Donald Trump may have backflipped but it’s destiny unknown for those still in detention – Donald Trump’s America


June 21, 2018 15:14:40

United States President Donald Trump has backflipped on a policy that he denied he had, blamed on the Democrats and claimed that only Congress could fix.

Yet, with the stroke of a pen the President has stopped the separation of migrant children and parents who’ve crossed the border into America.

What happens to the roughly 2,000 children who are already in detention or foster care?

That’s unclear.

Here in McAllen, Texas, near the Mexican border, large groups of migrants who’d crossed from Honduras, Guatemala and El Salvador were still being released into the US this week under the old so called “catch and release” policy.

Caught after crossing outside an official border post, detained for a few days, allocated a court date, and then released, they were the lucky ones.

One man who was separated from his teenage son for two days before they were both released observed other families who were split.

“There was one boy five years old; another girl was one,” he said through a translator.

“They wanted to separate her. Her father was crying a lot because they wanted to take his girl from him, it was very hard.”

Catholic Charities of the Rio Grande Valley has been running a transit centre for incoming migrants since the trickle became a flood in 2014.

Sister Normal Pimentel says most are fleeing gang and domestic violence and crime in their home countries.

“Generally, when you see them walk through our doors, their faces reflect a lot of anguish and stress,” she said.

“They’ve been through so much you can see in their eyes how much they’ve suffered along the way. The journey has not been easy.

“The very first question I ask is ‘como estas’? How are you? And, sometimes in that moment, it’s almost like you capture that extreme, profound pain and how much they’ve been through.”

However, Mr Trump says that tougher policies are needed to prevent criminals from violent gangs like MS-13 entering the United States.

Separating parents from children is something the administration chose to do under existing law to deter people from using children to get an easier ticket into the country.

Lawyer Carlos Garcia, who has been at court in McAllen helping parents whose children have been taken away, rejects that.

“I think that argument is disgusting because that’s not the way we should treat other human beings,” Mr Garcia said.

“As an American, that makes me so upset because that’s not what I know our country is about, and it makes me emotional just thinking about that, because I think about the parents that I’ve talked to. And in general, I think about parents and their children and it’s so sad.”

While today’s executive order officially ends family separations, it leaves room for families to be split if a justifiable reason can be found.

The overall “zero tolerance” approach to people crossing the border outside official entry points will also continue.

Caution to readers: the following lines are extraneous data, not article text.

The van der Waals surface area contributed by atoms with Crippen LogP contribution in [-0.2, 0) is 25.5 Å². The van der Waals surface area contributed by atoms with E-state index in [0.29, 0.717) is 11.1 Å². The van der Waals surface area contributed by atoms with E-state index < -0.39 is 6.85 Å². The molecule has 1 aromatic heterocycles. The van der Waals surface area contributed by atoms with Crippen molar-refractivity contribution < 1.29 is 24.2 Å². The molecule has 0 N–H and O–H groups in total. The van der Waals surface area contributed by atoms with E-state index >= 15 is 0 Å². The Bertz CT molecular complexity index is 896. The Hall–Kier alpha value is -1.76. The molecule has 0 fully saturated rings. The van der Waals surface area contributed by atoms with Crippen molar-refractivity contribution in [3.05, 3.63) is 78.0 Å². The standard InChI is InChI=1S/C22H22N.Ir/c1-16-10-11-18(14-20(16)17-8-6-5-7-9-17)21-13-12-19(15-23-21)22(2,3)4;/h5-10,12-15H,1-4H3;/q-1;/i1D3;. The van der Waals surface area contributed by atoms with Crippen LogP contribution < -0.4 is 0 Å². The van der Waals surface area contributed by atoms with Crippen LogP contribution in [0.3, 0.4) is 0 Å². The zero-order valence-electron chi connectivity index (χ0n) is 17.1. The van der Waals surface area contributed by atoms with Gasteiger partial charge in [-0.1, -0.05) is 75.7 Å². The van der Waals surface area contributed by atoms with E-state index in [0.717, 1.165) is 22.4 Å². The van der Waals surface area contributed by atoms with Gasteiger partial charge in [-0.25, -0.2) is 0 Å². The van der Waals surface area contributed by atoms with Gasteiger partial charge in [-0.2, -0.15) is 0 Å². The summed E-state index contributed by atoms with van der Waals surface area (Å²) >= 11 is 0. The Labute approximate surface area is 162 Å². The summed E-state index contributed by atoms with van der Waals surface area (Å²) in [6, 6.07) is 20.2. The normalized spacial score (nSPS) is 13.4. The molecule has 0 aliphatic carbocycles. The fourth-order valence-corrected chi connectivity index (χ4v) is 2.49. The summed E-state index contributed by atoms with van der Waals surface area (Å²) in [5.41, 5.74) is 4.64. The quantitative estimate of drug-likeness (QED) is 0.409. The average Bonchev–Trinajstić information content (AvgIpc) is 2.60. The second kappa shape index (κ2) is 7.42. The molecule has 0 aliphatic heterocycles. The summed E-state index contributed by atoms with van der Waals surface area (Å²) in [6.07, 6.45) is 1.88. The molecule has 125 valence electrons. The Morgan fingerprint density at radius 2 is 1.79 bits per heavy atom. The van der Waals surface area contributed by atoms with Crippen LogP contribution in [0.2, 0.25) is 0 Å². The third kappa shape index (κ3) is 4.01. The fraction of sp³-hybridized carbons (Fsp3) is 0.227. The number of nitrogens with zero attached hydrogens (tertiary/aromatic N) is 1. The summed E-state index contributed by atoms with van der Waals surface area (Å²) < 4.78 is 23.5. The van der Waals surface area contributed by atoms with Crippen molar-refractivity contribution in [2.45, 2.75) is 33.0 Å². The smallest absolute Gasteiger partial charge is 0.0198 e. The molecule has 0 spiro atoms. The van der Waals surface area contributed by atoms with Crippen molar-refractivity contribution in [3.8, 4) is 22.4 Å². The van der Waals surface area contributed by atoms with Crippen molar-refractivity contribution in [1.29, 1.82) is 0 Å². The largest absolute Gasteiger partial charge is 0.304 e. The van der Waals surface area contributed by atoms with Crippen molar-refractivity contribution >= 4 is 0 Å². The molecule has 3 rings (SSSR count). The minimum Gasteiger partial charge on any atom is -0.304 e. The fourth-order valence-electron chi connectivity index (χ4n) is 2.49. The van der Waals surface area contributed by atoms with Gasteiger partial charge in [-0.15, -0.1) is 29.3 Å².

That means that adults will be prosecuted via the criminal justice system and while families are together they could be held long term, but only with changes to existing law.

Previous policy under Barack Obama that resulted in families being held for long periods attracted a barrage of legal challenges.

Outside the federal court in McAllen, buses have been pulling up in the early mornings filled with people being prosecuted under the zero tolerance approach.

That’s likely to continue.

Meanwhile, Mr Garcia remains concerned about the families that have already been split up with children placed in detention or dispersed to foster care in distant states.

The administration is not guaranteeing reunification.

“I don’t think anything is going to happen to them,” Mr Garcia said.

“Their child is going to remain in immigration custody and that child is going to confront an immigration judge by him or herself.

“A child — a four or five-year-old — without any representation.

“And then that adult person is also going to have to figure out and manoeuvre their way through the immigration court process.”

But Mr Trump’s hardline immigration policy, in part, got him elected.

And he has plenty of support in McAllen.

Conservative radio host Sergio Sanchez is one cheerleader.

“As I was explaining on my talk show, the majority of states in this country voted to bring in an outsider, Donald Trump, to try to fix this mess,” he said.

“There are right ways to do things and there are wrong ways to do things and jumping the line is wrong and as I passionately express, I never hear, ever hear, national media point the finger of blame back at Mexico City or the incompetent, corrupt governments back in Central America who are not taking care of these people, who are not providing proper protection and opportunity for them.

“That’s a big story that needs to be told.”

Border agent spokesman Chris Cabrera also supports adherence to the law.

“There’s a very simple solution to stop separating these families: stop coming across the river illegally,” Mr Cabrera said.

“You can still come through the port of entry. You can claim asylum there and not break the law, but once you cross that river, whether it’s undocumented immigrant or a United States citizen or whatever, if you cross in an area that’s not designated as a point of entry, you break that law and you’re subject to arrest, just like any other law.”

At the city bus station in McAllen, volunteer Luis Guerrera has spent five years shepherding migrants onto buses to other parts of the US.

This week was no different.

“I show them how to go their destinies. What bus to take,” he said.

Those who’ve slipped through Mr Trump’s immigration net are still boarding to unknown destinations.

For those adults and children in detention, it’s a case of destiny unknown.











First posted

June 21, 2018 14:49:16